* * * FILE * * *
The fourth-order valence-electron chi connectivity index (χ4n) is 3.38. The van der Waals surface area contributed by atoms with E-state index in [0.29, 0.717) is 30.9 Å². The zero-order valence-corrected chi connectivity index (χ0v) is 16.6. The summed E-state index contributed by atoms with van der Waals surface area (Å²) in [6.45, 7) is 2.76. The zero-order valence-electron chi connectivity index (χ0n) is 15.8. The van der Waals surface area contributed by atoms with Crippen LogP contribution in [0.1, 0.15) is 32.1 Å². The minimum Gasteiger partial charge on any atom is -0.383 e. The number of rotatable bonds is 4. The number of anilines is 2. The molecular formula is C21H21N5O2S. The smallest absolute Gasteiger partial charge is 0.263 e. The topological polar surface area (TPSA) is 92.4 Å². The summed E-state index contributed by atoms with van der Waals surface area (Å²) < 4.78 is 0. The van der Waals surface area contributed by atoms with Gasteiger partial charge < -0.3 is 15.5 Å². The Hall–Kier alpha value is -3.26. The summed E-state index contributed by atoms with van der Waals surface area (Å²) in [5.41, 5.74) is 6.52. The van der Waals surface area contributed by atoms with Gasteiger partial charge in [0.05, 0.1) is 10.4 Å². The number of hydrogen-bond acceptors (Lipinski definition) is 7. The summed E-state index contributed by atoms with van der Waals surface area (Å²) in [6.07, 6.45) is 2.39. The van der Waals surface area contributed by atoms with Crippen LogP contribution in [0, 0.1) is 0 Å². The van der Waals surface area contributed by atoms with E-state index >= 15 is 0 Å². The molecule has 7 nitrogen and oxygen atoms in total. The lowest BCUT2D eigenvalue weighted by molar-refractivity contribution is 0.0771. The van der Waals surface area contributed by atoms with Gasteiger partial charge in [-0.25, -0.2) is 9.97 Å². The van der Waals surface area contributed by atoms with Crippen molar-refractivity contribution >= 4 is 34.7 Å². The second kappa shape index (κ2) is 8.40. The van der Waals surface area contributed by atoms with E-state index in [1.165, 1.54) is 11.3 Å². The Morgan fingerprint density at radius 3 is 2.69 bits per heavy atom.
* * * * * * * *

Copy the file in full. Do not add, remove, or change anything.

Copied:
The fourth-order valence-electron chi connectivity index (χ4n) is 3.38. The van der Waals surface area contributed by atoms with E-state index in [0.29, 0.717) is 30.9 Å². The zero-order valence-corrected chi connectivity index (χ0v) is 16.6. The summed E-state index contributed by atoms with van der Waals surface area (Å²) in [6.45, 7) is 2.76. The zero-order valence-electron chi connectivity index (χ0n) is 15.8. The van der Waals surface area contributed by atoms with Crippen LogP contribution in [0.1, 0.15) is 32.1 Å². The minimum Gasteiger partial charge on any atom is -0.383 e. The number of rotatable bonds is 4. The number of anilines is 2. The molecular formula is C21H21N5O2S. The smallest absolute Gasteiger partial charge is 0.263 e. The topological polar surface area (TPSA) is 92.4 Å². The summed E-state index contributed by atoms with van der Waals surface area (Å²) < 4.78 is 0. The van der Waals surface area contributed by atoms with Gasteiger partial charge < -0.3 is 15.5 Å². The Hall–Kier alpha value is -3.26. The summed E-state index contributed by atoms with van der Waals surface area (Å²) in [5.41, 5.74) is 6.52. The van der Waals surface area contributed by atoms with Gasteiger partial charge in [0.05, 0.1) is 10.4 Å². The number of hydrogen-bond acceptors (Lipinski definition) is 7. The summed E-state index contributed by atoms with van der Waals surface area (Å²) in [6.07, 6.45) is 2.39. The van der Waals surface area contributed by atoms with Crippen LogP contribution in [0, 0.1) is 0 Å². The van der Waals surface area contributed by atoms with E-state index >= 15 is 0 Å². The molecule has 7 nitrogen and oxygen atoms in total. The lowest BCUT2D eigenvalue weighted by molar-refractivity contribution is 0.0771. The van der Waals surface area contributed by atoms with Gasteiger partial charge in [-0.25, -0.2) is 9.97 Å². The van der Waals surface area contributed by atoms with Crippen molar-refractivity contribution >= 4 is 34.7 Å². The second kappa shape index (κ2) is 8.40. The van der Waals surface area contributed by atoms with E-state index in [1.165, 1.54) is 11.3 Å². The Morgan fingerprint density at radius 3 is 2.69 bits per heavy atom.